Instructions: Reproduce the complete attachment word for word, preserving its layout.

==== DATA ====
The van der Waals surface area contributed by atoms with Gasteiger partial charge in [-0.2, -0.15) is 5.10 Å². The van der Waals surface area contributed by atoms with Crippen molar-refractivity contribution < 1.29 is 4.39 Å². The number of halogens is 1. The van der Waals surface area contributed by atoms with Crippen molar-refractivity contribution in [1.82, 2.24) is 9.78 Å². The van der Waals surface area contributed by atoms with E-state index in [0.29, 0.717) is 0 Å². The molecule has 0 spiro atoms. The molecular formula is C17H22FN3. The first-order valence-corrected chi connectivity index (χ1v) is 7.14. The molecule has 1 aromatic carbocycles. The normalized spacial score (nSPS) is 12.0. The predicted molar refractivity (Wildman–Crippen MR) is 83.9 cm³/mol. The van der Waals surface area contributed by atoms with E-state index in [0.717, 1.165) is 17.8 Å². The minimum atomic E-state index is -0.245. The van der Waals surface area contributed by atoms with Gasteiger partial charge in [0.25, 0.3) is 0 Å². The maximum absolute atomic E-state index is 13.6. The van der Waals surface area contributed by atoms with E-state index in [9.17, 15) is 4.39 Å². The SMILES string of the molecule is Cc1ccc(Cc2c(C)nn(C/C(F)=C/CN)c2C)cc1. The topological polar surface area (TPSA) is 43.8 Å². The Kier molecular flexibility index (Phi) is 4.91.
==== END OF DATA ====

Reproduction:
The van der Waals surface area contributed by atoms with Gasteiger partial charge in [-0.2, -0.15) is 5.10 Å². The van der Waals surface area contributed by atoms with Crippen molar-refractivity contribution < 1.29 is 4.39 Å². The number of halogens is 1. The van der Waals surface area contributed by atoms with Crippen molar-refractivity contribution in [1.82, 2.24) is 9.78 Å². The van der Waals surface area contributed by atoms with E-state index in [0.29, 0.717) is 0 Å². The molecule has 0 spiro atoms. The molecular formula is C17H22FN3. The first-order valence-corrected chi connectivity index (χ1v) is 7.14. The molecule has 1 aromatic carbocycles. The normalized spacial score (nSPS) is 12.0. The predicted molar refractivity (Wildman–Crippen MR) is 83.9 cm³/mol. The van der Waals surface area contributed by atoms with E-state index in [0.717, 1.165) is 17.8 Å². The minimum atomic E-state index is -0.245. The van der Waals surface area contributed by atoms with Gasteiger partial charge in [0.25, 0.3) is 0 Å². The maximum absolute atomic E-state index is 13.6. The van der Waals surface area contributed by atoms with E-state index in [9.17, 15) is 4.39 Å². The SMILES string of the molecule is Cc1ccc(Cc2c(C)nn(C/C(F)=C/CN)c2C)cc1. The topological polar surface area (TPSA) is 43.8 Å². The Kier molecular flexibility index (Phi) is 4.91.